Best procedure for kidney disease

Meg142!

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Hello all! I'm not sure how to link a thread in a post, but the tread is called "Cat has been acting strange." My poor kitty had a kidney infection, and just got home today. I have a check up on Wednesday for her where I'll go over this with the vet, but I wanted to get some good tips/suggestions to bring up to him. We also found out she has stage 1, possibly stage 2 kidney disease, we won't know more until after her blood work . While her kidney disease is not sever, I do want to make sure I'm doing absolutely everything I can to keep her kidneys functioning and healthy and not have her progress into a more serious form.

Is there a special diet or food I should be giving her? Is there any kind of food that isn't crazy expensive that is meant for kidney support?

What about any supplements there may be for her? I picked up a cat fountain to make sure she's getting as much fresh water as possible, but is there anything I can add to her food?

Is it okay to feed her wet food? I know it's a good source of extra hydration, but I also know wet food is pretty salty. I wasn't sure if that could dehydrate her and was something I should stay away from. I know a raw diet is also recommend for optimal hydration for cats, however I don't really think that is something I can afford, especially after a huge vet bill. I would be willing to supplement a meal of dry food for raw if that's what is necessary to keep her properly hydrated though.

Anyone who has any experience with kidney disease of any severity, please let me know what I can do for my poor kitty!
 

Jem

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First, Check out this website for everything Kidney Disease.

Tanya's Comprehensive Guide to Feline Chronic Kidney Disease - Everything You Need to Know to Help Your Cat

This was where I got most of my information when my kitty had CKD.

As to food, there are prescription foods, but if kitty is only in the early stages, I would think a low phosphorus wet food diet would be a great place to start.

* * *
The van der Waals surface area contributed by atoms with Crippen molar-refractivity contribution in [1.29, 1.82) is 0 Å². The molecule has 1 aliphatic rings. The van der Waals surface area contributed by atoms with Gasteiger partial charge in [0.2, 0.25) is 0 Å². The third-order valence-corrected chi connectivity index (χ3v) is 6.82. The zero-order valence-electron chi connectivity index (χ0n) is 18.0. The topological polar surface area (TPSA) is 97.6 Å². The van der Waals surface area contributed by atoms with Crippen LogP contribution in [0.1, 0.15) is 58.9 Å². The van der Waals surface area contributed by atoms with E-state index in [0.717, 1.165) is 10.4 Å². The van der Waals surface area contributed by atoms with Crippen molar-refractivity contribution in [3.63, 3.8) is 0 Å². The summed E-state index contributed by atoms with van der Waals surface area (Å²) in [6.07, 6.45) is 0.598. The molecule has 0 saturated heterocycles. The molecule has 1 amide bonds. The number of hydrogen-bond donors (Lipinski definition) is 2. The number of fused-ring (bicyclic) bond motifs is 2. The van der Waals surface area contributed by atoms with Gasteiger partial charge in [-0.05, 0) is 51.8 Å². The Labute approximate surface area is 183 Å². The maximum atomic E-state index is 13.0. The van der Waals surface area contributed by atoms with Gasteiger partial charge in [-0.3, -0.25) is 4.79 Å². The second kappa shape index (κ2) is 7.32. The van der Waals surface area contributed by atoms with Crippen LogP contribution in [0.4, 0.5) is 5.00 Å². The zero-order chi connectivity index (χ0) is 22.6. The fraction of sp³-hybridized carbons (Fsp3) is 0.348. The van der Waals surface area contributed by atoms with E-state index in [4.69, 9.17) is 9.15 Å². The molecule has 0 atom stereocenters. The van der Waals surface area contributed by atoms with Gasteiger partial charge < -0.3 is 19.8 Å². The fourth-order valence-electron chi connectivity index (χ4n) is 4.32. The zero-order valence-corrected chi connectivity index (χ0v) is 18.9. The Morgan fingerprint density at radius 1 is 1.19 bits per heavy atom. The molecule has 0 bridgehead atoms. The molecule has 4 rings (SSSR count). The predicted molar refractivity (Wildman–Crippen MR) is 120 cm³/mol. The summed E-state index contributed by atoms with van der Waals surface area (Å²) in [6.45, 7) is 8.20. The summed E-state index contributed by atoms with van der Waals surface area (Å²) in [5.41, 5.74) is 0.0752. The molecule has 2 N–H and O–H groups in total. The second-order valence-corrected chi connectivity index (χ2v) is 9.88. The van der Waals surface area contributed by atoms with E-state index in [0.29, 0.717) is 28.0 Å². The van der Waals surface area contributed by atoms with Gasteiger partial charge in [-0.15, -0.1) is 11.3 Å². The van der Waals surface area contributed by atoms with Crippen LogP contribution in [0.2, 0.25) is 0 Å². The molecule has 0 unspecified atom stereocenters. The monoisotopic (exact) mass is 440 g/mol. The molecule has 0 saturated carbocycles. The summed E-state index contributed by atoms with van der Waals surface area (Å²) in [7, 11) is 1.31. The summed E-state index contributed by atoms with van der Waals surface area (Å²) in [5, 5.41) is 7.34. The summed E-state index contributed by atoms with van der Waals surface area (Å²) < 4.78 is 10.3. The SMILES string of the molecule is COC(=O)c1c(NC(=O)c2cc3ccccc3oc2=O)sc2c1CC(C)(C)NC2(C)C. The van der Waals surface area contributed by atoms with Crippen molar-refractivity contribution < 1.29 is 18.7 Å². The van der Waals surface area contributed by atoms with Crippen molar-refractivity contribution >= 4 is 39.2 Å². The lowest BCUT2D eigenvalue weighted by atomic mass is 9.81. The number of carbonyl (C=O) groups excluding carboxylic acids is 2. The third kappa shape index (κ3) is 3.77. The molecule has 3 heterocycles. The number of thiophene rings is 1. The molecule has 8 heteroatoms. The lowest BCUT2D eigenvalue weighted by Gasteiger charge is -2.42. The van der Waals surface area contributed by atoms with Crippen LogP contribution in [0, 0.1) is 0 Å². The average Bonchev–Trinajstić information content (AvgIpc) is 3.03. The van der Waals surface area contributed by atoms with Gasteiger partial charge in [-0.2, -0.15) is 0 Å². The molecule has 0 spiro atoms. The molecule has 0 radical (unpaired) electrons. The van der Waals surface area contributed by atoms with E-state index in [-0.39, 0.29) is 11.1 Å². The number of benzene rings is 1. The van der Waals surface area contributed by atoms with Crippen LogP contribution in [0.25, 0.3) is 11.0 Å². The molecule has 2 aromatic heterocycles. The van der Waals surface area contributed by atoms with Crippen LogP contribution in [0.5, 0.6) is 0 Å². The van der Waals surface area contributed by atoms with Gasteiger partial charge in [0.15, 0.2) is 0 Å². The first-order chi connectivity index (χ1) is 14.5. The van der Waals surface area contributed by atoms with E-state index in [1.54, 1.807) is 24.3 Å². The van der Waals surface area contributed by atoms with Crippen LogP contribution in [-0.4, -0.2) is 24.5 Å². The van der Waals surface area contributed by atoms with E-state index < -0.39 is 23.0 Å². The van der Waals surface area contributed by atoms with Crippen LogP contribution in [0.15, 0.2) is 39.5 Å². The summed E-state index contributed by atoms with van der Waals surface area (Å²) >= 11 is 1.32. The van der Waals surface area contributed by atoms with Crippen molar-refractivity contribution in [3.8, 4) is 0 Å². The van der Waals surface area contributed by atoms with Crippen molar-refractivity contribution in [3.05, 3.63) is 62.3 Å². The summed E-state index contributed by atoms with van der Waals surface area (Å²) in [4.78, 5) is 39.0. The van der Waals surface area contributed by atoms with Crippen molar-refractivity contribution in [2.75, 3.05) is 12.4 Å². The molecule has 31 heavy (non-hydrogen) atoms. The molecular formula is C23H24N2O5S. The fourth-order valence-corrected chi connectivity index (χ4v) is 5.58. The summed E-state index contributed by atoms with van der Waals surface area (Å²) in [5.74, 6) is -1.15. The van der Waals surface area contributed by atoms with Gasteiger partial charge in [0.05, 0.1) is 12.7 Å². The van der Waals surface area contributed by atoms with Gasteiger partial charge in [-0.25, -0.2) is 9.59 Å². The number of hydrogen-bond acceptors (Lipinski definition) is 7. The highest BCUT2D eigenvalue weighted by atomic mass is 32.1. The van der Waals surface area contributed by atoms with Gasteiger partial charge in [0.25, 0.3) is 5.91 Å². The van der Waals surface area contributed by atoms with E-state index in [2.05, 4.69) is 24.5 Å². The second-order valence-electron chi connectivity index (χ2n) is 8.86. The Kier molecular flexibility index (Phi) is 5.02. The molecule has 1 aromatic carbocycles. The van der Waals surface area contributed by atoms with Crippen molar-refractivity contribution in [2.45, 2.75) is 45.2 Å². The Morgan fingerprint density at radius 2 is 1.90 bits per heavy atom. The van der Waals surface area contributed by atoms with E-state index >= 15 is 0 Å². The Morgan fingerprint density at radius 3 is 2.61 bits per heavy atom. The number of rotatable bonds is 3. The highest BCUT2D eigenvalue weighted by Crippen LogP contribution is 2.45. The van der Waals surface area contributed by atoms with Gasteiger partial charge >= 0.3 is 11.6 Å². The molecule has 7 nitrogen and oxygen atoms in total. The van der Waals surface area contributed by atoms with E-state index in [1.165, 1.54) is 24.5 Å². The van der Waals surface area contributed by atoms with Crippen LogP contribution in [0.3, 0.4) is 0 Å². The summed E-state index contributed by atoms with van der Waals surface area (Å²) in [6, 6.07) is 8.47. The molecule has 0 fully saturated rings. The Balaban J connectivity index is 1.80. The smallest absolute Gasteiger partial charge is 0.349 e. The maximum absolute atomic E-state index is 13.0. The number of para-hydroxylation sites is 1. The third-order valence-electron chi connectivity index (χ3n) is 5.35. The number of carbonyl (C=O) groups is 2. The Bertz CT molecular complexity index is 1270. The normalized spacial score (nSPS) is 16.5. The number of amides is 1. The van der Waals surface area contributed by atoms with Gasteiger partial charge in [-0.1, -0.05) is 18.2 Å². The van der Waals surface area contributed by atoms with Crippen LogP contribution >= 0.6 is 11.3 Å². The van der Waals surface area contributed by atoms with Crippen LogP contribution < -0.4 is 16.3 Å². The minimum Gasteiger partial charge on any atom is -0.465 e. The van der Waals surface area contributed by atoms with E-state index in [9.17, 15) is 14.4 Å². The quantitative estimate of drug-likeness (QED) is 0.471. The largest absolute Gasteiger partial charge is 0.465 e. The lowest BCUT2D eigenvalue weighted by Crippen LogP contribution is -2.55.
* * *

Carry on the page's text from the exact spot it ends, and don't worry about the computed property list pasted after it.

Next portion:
Check out this site/chart

https://catinfo.org/docs/CatFoodProteinFatCarbPhosphorusChart.pdf

It will show you the protein, fat, carb, phosphorus content of WET cat food brands.

If you have further questions, by all means ask away, I've been thru all the stages with CKD and also experienced some the unfortunate complications with my kitty. But we were able to keep him happy and comfortable until he passed last year at almost 20 years old.
 
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Meg142!

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Thank you! I definitely have some questions! I know that kidney disease has the ability to progress, but does that mean it definitely will? Is it something that will progress over time no matter what I do? And what does this mean for her lifespan? You mentioned your kitty was almost 20 (wow!!) Was he living with kidney disease all his life or did kidney disease shorten his lifespan? (Although I'm guessing not at that impressive age!) I'm also assuming that because she has slightly lower kidney function, she will be more prone to things like UTIs or kidney infections?

These are all things I planned on asking the vet but might as well learn as much as I can! Thank you for the references, I'll definitely be going over everything! And I'm sure I'll come up with more questions to ask you at some point😂
 

Jem

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I know that kidney disease has the ability to progress, but does that mean it definitely will?